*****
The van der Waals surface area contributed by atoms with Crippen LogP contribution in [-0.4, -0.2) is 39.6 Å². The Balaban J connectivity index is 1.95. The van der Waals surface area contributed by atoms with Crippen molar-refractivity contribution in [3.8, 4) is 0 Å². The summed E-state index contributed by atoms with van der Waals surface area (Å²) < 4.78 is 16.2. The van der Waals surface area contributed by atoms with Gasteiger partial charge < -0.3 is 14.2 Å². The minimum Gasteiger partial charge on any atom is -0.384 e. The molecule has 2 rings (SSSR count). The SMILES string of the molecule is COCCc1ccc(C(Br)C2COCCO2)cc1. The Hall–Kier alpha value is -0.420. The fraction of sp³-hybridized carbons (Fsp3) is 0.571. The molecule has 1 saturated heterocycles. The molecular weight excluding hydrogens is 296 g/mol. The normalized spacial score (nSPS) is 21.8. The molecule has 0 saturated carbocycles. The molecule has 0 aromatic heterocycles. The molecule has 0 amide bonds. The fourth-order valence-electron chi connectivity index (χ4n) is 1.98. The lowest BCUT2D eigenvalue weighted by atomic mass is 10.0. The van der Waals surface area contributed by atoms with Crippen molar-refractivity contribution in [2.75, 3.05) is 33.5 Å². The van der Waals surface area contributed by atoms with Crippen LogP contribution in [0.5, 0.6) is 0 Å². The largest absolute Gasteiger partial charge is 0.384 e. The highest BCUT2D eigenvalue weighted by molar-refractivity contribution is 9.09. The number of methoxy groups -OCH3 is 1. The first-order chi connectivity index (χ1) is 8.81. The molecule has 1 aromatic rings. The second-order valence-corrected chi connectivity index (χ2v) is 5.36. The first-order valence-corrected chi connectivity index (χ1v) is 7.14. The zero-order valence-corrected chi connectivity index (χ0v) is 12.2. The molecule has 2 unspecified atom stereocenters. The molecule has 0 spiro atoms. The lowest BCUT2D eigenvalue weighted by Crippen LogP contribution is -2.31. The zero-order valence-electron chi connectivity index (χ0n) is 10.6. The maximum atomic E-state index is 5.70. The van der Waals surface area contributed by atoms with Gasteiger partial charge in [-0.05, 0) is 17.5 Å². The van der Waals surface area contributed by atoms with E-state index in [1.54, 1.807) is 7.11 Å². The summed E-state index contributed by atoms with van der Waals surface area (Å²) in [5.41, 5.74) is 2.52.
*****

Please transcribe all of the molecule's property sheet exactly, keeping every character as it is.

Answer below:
The van der Waals surface area contributed by atoms with Crippen LogP contribution in [-0.4, -0.2) is 39.6 Å². The Balaban J connectivity index is 1.95. The van der Waals surface area contributed by atoms with Crippen molar-refractivity contribution in [3.8, 4) is 0 Å². The summed E-state index contributed by atoms with van der Waals surface area (Å²) < 4.78 is 16.2. The van der Waals surface area contributed by atoms with Gasteiger partial charge < -0.3 is 14.2 Å². The minimum Gasteiger partial charge on any atom is -0.384 e. The molecule has 2 rings (SSSR count). The SMILES string of the molecule is COCCc1ccc(C(Br)C2COCCO2)cc1. The Hall–Kier alpha value is -0.420. The fraction of sp³-hybridized carbons (Fsp3) is 0.571. The molecule has 1 saturated heterocycles. The molecular weight excluding hydrogens is 296 g/mol. The normalized spacial score (nSPS) is 21.8. The molecule has 0 saturated carbocycles. The molecule has 0 aromatic heterocycles. The molecule has 0 amide bonds. The fourth-order valence-electron chi connectivity index (χ4n) is 1.98. The lowest BCUT2D eigenvalue weighted by atomic mass is 10.0. The van der Waals surface area contributed by atoms with Crippen molar-refractivity contribution in [2.75, 3.05) is 33.5 Å². The van der Waals surface area contributed by atoms with Crippen LogP contribution in [0.5, 0.6) is 0 Å². The largest absolute Gasteiger partial charge is 0.384 e. The highest BCUT2D eigenvalue weighted by molar-refractivity contribution is 9.09. The number of methoxy groups -OCH3 is 1. The first-order chi connectivity index (χ1) is 8.81. The molecule has 1 aromatic rings. The second-order valence-corrected chi connectivity index (χ2v) is 5.36. The first-order valence-corrected chi connectivity index (χ1v) is 7.14. The zero-order valence-corrected chi connectivity index (χ0v) is 12.2. The molecule has 2 unspecified atom stereocenters. The molecule has 0 spiro atoms. The lowest BCUT2D eigenvalue weighted by Crippen LogP contribution is -2.31. The zero-order valence-electron chi connectivity index (χ0n) is 10.6. The maximum atomic E-state index is 5.70. The van der Waals surface area contributed by atoms with Gasteiger partial charge in [-0.05, 0) is 17.5 Å². The van der Waals surface area contributed by atoms with E-state index in [1.54, 1.807) is 7.11 Å². The summed E-state index contributed by atoms with van der Waals surface area (Å²) in [5.41, 5.74) is 2.52.